Michael Lancor, P&G: Be Curious, Empathize, Expand Your Creativity


Michael Lancor has been at Procter and Gamble since 1992. He held several positions across P&G businesses before working his way to his current role as the Director of Consumer Fundamentals and Insights. Michael is well-known in the Insights industry as someone who implements change, as he has successfully done at P&G for years. He graduated from Indiana University Bloomington studying Economics, Marketing and Business Management. Michael is a client of ours and uses Sharpr for insight delivery and communication.

Each research and insight professional has a method for pushing the insights they have found to those who can act on them, and Michael is no exception. He has trained his team at Procter and Gamble to think expansively, create unique insight and then deliver it to decision-makers. (See section titled “Build a Toolkit.”) I called him up to learn a bit more about that method.

Turn Insights Into Action

Michael Lancor believes that turning insights into action is one of the most important parts of his job. He also acknowledges, however, that it is one of the more difficult tasks he’s faced with as well. “Trying to engage people who can take action on insights is one of the main constant challenges in the insights industry today.” I couldn’t agree with that more, so I asked how he had been able to get inside the decision-makers brains. In response, he shared the following insights.

Provide a Transformational Experience

“One of the things that works most effectively, but is the hardest to do, is to provide a chance for somebody to experience it for themselves,” Michael shared. “That tends to be much more transformational than simply delivering them all of the data.”

To illustrate this, Michael shared an experience he had while working at Olay. He had collected a series of data, and shared it with the General Manager, but it never compelled him to act. “It wasn’t until the GM was able to have an experience where he felt the emotion behind it from somebody, that he was willing, or ready, to take action.”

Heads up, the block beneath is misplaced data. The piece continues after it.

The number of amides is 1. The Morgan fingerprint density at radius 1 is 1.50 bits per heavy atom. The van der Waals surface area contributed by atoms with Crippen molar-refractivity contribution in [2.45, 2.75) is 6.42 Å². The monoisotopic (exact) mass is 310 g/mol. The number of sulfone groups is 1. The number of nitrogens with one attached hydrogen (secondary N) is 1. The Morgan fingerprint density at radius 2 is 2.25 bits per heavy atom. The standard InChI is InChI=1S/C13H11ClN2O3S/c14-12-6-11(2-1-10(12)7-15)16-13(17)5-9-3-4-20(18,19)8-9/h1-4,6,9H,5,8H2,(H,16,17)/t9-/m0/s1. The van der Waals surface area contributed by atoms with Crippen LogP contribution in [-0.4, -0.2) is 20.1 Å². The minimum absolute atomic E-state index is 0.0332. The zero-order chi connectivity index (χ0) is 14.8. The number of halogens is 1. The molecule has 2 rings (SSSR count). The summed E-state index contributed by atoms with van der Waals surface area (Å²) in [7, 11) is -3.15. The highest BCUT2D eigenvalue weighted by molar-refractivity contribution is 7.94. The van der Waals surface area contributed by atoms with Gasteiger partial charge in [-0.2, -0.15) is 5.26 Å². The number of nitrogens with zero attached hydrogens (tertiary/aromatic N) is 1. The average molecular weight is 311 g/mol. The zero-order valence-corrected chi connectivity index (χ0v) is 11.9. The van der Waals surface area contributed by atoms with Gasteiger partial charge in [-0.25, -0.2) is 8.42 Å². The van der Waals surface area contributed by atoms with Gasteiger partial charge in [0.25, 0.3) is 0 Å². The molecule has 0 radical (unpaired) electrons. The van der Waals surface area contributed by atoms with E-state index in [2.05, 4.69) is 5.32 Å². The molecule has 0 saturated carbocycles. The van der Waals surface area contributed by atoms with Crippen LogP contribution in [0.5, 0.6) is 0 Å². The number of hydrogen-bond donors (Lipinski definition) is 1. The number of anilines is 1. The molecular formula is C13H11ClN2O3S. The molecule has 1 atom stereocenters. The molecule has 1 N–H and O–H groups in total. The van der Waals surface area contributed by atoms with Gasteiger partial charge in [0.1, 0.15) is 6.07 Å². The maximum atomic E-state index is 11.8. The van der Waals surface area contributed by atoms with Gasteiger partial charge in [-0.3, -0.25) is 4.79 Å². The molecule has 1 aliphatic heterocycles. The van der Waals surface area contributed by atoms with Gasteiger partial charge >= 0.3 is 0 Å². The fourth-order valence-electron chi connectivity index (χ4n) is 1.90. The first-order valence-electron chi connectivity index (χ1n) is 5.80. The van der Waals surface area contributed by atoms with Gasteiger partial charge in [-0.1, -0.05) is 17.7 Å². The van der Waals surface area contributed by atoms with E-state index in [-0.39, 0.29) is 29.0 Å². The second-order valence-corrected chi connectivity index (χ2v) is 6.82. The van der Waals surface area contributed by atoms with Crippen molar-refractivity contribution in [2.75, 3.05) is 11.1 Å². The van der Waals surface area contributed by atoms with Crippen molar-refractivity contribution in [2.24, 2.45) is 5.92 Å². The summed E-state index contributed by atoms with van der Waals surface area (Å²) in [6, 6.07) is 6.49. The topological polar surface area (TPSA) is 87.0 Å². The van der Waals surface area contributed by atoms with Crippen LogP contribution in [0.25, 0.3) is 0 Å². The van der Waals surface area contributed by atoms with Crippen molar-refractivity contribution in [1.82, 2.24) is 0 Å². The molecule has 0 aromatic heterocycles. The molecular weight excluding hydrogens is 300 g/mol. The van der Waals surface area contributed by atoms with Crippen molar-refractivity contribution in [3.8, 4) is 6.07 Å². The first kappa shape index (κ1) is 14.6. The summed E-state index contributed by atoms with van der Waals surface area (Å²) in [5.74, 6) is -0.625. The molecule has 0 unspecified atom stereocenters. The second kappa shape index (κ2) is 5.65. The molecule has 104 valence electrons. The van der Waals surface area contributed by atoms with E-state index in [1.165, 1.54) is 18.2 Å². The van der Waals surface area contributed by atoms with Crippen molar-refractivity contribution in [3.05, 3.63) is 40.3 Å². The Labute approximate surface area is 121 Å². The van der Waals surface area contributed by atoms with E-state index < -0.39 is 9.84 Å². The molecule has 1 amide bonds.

This experience came when Michael and the GM were sitting in an interview with a consumer. She expressed how Olay used to be one of her favorite brands, but now when she went to pick out a product, she became overwhelmed with the options available, and had opted out of purchasing items completely. When the GM heard that, he said he finally understood the information Michael had been giving him for months.

Michael emphasizes that insight and research professionals must facilitate these experiences for decision makers. “That’s just one example, but it’s illustrative of what has always been, and continues to be, a big challenge,” Michael said. “It’s difficult for decision makers to engage in things like that, where they are able to hear or experience it first hand, which allows them to have the desire or the empathy to really go do something about it.”

Cultivate Game-Changing Insight

Michael’s next advice pertains to the curation of data. He do­esn’t believe there is any single “best practice” for insight creation, no magic bullet, but he does believe that integrated thinking is key. “You must look at the information from multiple perspectives in order to achieve a more robust outcome.”

“Because there’s no individual technique, it’s very often how you bring things together.” Michael explains that when professionals are cultivating their data, the best way to make it game-changing is to work in iterations; start with a basic principle and look at it from every way possible, work it and rework it until it has evolved into something fresh.

Build a Toolkit

The iteration process requires a person to think expansively. Michael believes that they must change their mindset entirely and develop a toolkit that allows them to think differently than they’re used to. “They should fill their toolkit with 3 important tools…

First, you have to be curious, or interested in what you’re trying to solve for.

Secondly, there must be an element of empathy, as we discussed earlier, some type of practical experience.

And the 3rd thing, which tends to get lost by researchers who love data, is creativity. Almost every great insight has this unexpected way that people have brought the idea together to make it simple and brilliant, but it does take a bit of creativity to do that type of thinking to get to something that’s really compelling to people.”

Michael has found that these three mindsets make for well-rounded, game-changing insights that cause decision-makers to act.

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